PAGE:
Jails

Budget Battle Unites Nashville Mayor, Sheriff on Jail Project

In an attempt to “extinguish a blazing political fire,” Nashville Councilman Bob Mendes has prepared two amendments that seek to remove $40 million from Mayor Megan Barry’s proposed $475 million budget regarding funding for reconstruction of the downtown Criminal Justice Center and the sheriff’s office. The Tennessean reports one amendment would remove $20 million requested by the mayor to to improve jail facilities on Harding Place, where inmates will be housed as the Criminal Justice Center is renovated into a new jail facility. Barry and Sheriff Daron Hall filed a joint statement urging the council to approve the $40 million request. 

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State's Newest Private Prison Stops Accepting Inmates

The Associated Press reports a “series of problems” are behind the reason Trousdale Turner Correctional Center has stopped taking inmates after four months of full operation. According to a memo obtained by the AP through an open records request, guards were not in control of the housing units and were putting inmates in solitary confinement for no documented reason. The Tennessee Department of Correction Assistant Commissioner said they are holding off on sending prisoners to the Hartsville facility due to recruiting and staffing issues.

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Lawmaker: Prisons Should Report Who Has Hepatitis C

Rep. John Mark Windle, D-Livingston, today said state prisons “need to tell us who has hepatitis C,” The Tennessean reports. Windle’s comments come in the face of a hepatitis C epidemic previously reported by The Tennessean. The source reports only a fraction of roughly 21,000 inmates in the state have been tested for the disease. 

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Report: Prisons Do Not Notify Victims if Attackers Have Hepatitis C

The Tennessean explores “privacy versus saving lives” as it reports the state prison system does not notify a victim who was raped by an inmate with hepatitis C.  At least 3,487 Tennessee inmates — about one in eight — have tested positive for hepatitis C. Health and legal experts suggest treating people with the condition in the prison system could potentially eliminate the disease in society altogether. 

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Temporary Inmate Relocation Sparks Outrage in Nashville

Some Nashville community members are outraged over plans to temporarily house inmates this summer in existing buildings off Harding Place, The Tennessean reports. Residents cited concerns last night at a community meeting about safety of neighborhoods and the loss of use of Ezell Park, where staff from the sheriff’s office will move their operations for a projected three years.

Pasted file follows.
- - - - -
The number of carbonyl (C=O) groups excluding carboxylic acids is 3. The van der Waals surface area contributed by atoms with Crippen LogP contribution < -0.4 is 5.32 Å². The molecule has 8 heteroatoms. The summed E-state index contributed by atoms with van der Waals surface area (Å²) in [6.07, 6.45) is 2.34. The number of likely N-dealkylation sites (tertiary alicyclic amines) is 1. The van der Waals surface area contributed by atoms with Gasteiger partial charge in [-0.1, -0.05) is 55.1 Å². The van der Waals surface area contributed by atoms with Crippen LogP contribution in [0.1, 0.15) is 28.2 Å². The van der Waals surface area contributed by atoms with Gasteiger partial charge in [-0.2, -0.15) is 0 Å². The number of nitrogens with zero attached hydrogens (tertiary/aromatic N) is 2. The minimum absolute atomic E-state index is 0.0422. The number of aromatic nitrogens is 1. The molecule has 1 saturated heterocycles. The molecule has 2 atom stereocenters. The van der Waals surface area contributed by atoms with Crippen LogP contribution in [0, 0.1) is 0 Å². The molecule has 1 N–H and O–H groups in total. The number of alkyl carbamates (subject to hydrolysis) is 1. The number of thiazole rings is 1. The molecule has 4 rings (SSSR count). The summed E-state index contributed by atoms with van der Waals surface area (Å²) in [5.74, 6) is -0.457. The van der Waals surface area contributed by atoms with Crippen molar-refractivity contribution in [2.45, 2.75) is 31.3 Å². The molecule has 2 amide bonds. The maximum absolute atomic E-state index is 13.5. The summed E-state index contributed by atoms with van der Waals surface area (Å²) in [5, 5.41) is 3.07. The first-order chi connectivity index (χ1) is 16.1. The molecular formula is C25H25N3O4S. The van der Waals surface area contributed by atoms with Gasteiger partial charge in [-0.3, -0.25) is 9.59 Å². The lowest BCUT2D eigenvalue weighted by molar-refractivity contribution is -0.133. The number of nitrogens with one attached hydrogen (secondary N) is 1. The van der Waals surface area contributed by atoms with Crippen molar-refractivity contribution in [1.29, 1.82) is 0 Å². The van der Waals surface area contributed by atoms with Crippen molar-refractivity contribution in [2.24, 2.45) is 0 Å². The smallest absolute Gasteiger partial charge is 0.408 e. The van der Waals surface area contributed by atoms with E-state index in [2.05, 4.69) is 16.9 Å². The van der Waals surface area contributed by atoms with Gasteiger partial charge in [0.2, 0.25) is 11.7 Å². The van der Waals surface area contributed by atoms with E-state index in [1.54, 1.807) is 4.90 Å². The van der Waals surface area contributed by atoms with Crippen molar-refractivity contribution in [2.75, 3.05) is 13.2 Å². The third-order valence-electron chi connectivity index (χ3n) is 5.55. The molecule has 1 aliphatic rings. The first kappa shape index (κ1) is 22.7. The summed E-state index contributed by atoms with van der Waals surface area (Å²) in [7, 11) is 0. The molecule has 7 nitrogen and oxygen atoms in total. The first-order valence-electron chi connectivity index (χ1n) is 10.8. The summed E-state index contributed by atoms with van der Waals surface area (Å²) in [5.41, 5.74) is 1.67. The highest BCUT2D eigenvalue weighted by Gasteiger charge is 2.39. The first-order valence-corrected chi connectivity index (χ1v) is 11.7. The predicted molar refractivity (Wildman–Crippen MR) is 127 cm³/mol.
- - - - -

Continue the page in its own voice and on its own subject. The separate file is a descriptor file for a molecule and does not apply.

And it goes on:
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Architects to Present Plans for New Madison County Jail

Nine architectural firms will present plans to the Madison County Jail Project Screening Committee for the new jail to be built behind the Criminal Justice Complex, 515 S. Liberty St. in Jackson. The new jail will consist of about 600 to 700 beds, The Jackson Sun reports.  The 303-bed Criminal Justice Center will remain operational.

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Claiborne Jail Renovations Move Forward

The Claiborne Jail Committee will move forward with $700,000 in state-mandated jail renovations. The Claiborne Progress reports the amount had been worked into the original costs of a jail expansion project, but that project is in limbo as signatures are needed to bring the issue to a ballot. Later this year, officials will appear before the Board of Control to show what has been done to address overcrowding in order to maintain accreditation.

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Compassionate Release Program Criteria Debated

The U.S. Sentencing Commission has been tasked with developing criteria that courts and prisons will use to determine inmates eligible for the Bureau of Prisons' compassionate release program. The program allows for early release of certain inmates for "extraordinary and compelling" reasons. The Justice Department’s inspector general has criticized the program for lacking clear and consistent standards. Read more from the Associated Press.

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Reported Prison Assault Numbers Increase

The Tennessean reports there have been 119 assaults against Tennessee correctional officers since Jan. 11, following prison officials changing the definitions of assault on officers and inmates. The American Correctional Association recommended that the state change its definitions for assaults. Following the implementation of those definitions, department Commissioner Derrick Schofield said he assumed the number of reported assaults would increase. The Tennessean also reports Lt. Gov. Ron Ramsey today said he is "adamantly opposed" to a state measure that would reconstitute a corrections oversight committee.

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Knox County Receives Grant for Judicial Diagnostic Tool

Knox County won a grant, valued at up to $365,000, to develop a diagnostic tool to help judges determine which citizens accused of crimes could be released pending trial without posting bond. The program, operated under the Knox County’s Sheriff’s Office, is in an effort to alleviate jail overcrowding. Read more from the Knoxville News Sentinel.

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